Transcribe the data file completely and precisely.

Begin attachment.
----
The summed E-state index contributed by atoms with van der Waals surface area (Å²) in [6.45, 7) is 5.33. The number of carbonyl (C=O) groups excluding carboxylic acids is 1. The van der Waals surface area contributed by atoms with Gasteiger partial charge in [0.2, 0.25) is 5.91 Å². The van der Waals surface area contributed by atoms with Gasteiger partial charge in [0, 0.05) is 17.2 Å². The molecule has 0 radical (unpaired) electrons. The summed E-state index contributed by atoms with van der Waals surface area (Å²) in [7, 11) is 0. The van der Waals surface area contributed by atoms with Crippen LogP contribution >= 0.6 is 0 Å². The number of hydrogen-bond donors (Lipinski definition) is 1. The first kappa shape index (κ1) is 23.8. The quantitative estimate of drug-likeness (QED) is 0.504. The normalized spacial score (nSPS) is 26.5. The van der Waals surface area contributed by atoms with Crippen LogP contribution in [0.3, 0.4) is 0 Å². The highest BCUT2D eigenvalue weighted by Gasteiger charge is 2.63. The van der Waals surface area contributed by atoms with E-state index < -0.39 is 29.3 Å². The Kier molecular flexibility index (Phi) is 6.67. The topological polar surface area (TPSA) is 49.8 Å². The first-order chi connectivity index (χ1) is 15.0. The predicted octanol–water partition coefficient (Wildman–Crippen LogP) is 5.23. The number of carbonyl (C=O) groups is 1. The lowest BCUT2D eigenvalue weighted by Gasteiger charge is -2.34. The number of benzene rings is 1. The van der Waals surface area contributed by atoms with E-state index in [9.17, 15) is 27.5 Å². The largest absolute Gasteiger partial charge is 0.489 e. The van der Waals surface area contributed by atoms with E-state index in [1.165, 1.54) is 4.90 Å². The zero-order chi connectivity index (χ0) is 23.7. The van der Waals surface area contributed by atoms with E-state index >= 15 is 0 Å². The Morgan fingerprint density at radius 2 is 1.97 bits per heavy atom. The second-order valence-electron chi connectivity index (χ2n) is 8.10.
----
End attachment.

The summed E-state index contributed by atoms with van der Waals surface area (Å²) in [6.45, 7) is 5.33. The number of carbonyl (C=O) groups excluding carboxylic acids is 1. The van der Waals surface area contributed by atoms with Gasteiger partial charge in [0.2, 0.25) is 5.91 Å². The van der Waals surface area contributed by atoms with Gasteiger partial charge in [0, 0.05) is 17.2 Å². The molecule has 0 radical (unpaired) electrons. The summed E-state index contributed by atoms with van der Waals surface area (Å²) in [7, 11) is 0. The van der Waals surface area contributed by atoms with Crippen LogP contribution >= 0.6 is 0 Å². The number of hydrogen-bond donors (Lipinski definition) is 1. The first kappa shape index (κ1) is 23.8. The quantitative estimate of drug-likeness (QED) is 0.504. The normalized spacial score (nSPS) is 26.5. The van der Waals surface area contributed by atoms with Crippen LogP contribution in [0.3, 0.4) is 0 Å². The highest BCUT2D eigenvalue weighted by Gasteiger charge is 2.63. The van der Waals surface area contributed by atoms with E-state index < -0.39 is 29.3 Å². The Kier molecular flexibility index (Phi) is 6.67. The topological polar surface area (TPSA) is 49.8 Å². The first-order chi connectivity index (χ1) is 15.0. The predicted octanol–water partition coefficient (Wildman–Crippen LogP) is 5.23. The number of carbonyl (C=O) groups is 1. The lowest BCUT2D eigenvalue weighted by Gasteiger charge is -2.34. The number of benzene rings is 1. The van der Waals surface area contributed by atoms with E-state index in [9.17, 15) is 27.5 Å². The largest absolute Gasteiger partial charge is 0.489 e. The van der Waals surface area contributed by atoms with E-state index in [1.165, 1.54) is 4.90 Å². The zero-order chi connectivity index (χ0) is 23.7. The van der Waals surface area contributed by atoms with E-state index >= 15 is 0 Å². The Morgan fingerprint density at radius 2 is 1.97 bits per heavy atom. The second-order valence-electron chi connectivity index (χ2n) is 8.10.